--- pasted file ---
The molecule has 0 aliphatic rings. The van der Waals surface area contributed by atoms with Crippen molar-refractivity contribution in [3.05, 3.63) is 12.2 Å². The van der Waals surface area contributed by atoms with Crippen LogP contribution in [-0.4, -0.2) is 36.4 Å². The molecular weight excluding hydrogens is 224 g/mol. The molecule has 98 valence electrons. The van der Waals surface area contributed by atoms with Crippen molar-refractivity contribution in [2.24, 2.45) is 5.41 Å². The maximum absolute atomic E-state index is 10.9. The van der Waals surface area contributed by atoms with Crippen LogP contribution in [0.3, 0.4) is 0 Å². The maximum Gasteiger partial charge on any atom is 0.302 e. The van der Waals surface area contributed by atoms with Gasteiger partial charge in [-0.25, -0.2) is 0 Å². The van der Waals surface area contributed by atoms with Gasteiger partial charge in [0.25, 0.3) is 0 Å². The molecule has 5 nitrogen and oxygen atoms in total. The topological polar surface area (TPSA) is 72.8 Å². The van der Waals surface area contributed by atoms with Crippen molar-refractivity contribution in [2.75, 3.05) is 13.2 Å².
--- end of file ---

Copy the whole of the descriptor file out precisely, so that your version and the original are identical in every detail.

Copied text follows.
The molecule has 0 aliphatic rings. The van der Waals surface area contributed by atoms with Crippen molar-refractivity contribution in [3.05, 3.63) is 12.2 Å². The van der Waals surface area contributed by atoms with Crippen LogP contribution in [-0.4, -0.2) is 36.4 Å². The molecular weight excluding hydrogens is 224 g/mol. The molecule has 98 valence electrons. The van der Waals surface area contributed by atoms with Crippen molar-refractivity contribution in [2.24, 2.45) is 5.41 Å². The maximum absolute atomic E-state index is 10.9. The van der Waals surface area contributed by atoms with Crippen LogP contribution in [0.3, 0.4) is 0 Å². The maximum Gasteiger partial charge on any atom is 0.302 e. The van der Waals surface area contributed by atoms with Gasteiger partial charge in [-0.25, -0.2) is 0 Å². The van der Waals surface area contributed by atoms with Gasteiger partial charge in [0.25, 0.3) is 0 Å². The molecule has 5 nitrogen and oxygen atoms in total. The topological polar surface area (TPSA) is 72.8 Å². The van der Waals surface area contributed by atoms with Crippen molar-refractivity contribution in [2.75, 3.05) is 13.2 Å².